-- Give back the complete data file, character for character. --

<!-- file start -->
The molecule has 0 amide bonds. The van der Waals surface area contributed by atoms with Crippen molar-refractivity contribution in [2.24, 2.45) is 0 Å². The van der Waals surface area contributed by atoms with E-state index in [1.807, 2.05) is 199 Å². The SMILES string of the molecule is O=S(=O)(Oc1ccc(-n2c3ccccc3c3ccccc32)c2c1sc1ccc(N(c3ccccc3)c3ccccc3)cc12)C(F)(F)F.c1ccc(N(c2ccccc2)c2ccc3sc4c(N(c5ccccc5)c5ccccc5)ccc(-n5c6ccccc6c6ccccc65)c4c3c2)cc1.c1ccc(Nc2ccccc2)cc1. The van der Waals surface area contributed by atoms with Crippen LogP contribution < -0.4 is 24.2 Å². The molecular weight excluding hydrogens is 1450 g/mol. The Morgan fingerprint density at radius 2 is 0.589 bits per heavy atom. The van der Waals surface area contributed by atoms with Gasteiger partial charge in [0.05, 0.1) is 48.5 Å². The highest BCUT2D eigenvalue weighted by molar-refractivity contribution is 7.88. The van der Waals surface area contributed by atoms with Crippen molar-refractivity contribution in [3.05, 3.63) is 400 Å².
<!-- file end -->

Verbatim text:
The molecule has 0 amide bonds. The van der Waals surface area contributed by atoms with Crippen molar-refractivity contribution in [2.24, 2.45) is 0 Å². The van der Waals surface area contributed by atoms with E-state index in [1.807, 2.05) is 199 Å². The SMILES string of the molecule is O=S(=O)(Oc1ccc(-n2c3ccccc3c3ccccc32)c2c1sc1ccc(N(c3ccccc3)c3ccccc3)cc12)C(F)(F)F.c1ccc(N(c2ccccc2)c2ccc3sc4c(N(c5ccccc5)c5ccccc5)ccc(-n5c6ccccc6c6ccccc65)c4c3c2)cc1.c1ccc(Nc2ccccc2)cc1. The van der Waals surface area contributed by atoms with Crippen LogP contribution < -0.4 is 24.2 Å². The molecular weight excluding hydrogens is 1450 g/mol. The Morgan fingerprint density at radius 2 is 0.589 bits per heavy atom. The van der Waals surface area contributed by atoms with Gasteiger partial charge in [0.05, 0.1) is 48.5 Å². The highest BCUT2D eigenvalue weighted by molar-refractivity contribution is 7.88. The van der Waals surface area contributed by atoms with Crippen molar-refractivity contribution in [3.05, 3.63) is 400 Å².